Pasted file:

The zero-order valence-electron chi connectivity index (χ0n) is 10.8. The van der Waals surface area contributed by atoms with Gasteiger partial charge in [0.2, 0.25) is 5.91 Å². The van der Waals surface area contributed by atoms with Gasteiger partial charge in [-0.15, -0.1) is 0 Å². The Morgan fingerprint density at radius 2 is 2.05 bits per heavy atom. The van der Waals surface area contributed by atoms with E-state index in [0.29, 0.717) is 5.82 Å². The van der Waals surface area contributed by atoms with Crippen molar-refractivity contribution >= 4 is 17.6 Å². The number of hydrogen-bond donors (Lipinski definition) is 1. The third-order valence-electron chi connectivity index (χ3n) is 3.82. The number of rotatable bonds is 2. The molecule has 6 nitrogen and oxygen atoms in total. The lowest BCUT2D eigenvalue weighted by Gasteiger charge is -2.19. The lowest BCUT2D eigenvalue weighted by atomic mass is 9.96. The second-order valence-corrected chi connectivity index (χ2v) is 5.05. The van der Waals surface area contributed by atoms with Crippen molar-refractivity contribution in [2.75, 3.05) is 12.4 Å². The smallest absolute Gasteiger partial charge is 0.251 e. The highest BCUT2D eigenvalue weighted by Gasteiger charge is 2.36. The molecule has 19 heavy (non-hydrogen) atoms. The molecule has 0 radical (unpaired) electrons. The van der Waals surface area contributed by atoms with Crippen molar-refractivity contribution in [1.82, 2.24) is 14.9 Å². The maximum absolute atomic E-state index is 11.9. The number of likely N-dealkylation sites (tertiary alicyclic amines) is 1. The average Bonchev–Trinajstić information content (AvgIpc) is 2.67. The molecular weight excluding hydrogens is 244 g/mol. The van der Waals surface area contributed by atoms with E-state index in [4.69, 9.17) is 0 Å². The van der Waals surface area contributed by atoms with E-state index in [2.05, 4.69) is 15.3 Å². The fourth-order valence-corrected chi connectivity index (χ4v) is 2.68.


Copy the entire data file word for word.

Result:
The zero-order valence-electron chi connectivity index (χ0n) is 10.8. The van der Waals surface area contributed by atoms with Gasteiger partial charge in [0.2, 0.25) is 5.91 Å². The van der Waals surface area contributed by atoms with Gasteiger partial charge in [-0.15, -0.1) is 0 Å². The Morgan fingerprint density at radius 2 is 2.05 bits per heavy atom. The van der Waals surface area contributed by atoms with E-state index in [0.29, 0.717) is 5.82 Å². The van der Waals surface area contributed by atoms with Crippen molar-refractivity contribution >= 4 is 17.6 Å². The number of hydrogen-bond donors (Lipinski definition) is 1. The third-order valence-electron chi connectivity index (χ3n) is 3.82. The number of rotatable bonds is 2. The molecule has 6 nitrogen and oxygen atoms in total. The lowest BCUT2D eigenvalue weighted by Gasteiger charge is -2.19. The lowest BCUT2D eigenvalue weighted by atomic mass is 9.96. The second-order valence-corrected chi connectivity index (χ2v) is 5.05. The van der Waals surface area contributed by atoms with Crippen molar-refractivity contribution in [2.75, 3.05) is 12.4 Å². The smallest absolute Gasteiger partial charge is 0.251 e. The highest BCUT2D eigenvalue weighted by Gasteiger charge is 2.36. The molecule has 19 heavy (non-hydrogen) atoms. The molecule has 0 radical (unpaired) electrons. The van der Waals surface area contributed by atoms with Crippen molar-refractivity contribution in [1.82, 2.24) is 14.9 Å². The maximum absolute atomic E-state index is 11.9. The number of likely N-dealkylation sites (tertiary alicyclic amines) is 1. The average Bonchev–Trinajstić information content (AvgIpc) is 2.67. The molecular weight excluding hydrogens is 244 g/mol. The van der Waals surface area contributed by atoms with E-state index in [4.69, 9.17) is 0 Å². The van der Waals surface area contributed by atoms with E-state index in [2.05, 4.69) is 15.3 Å². The fourth-order valence-corrected chi connectivity index (χ4v) is 2.68.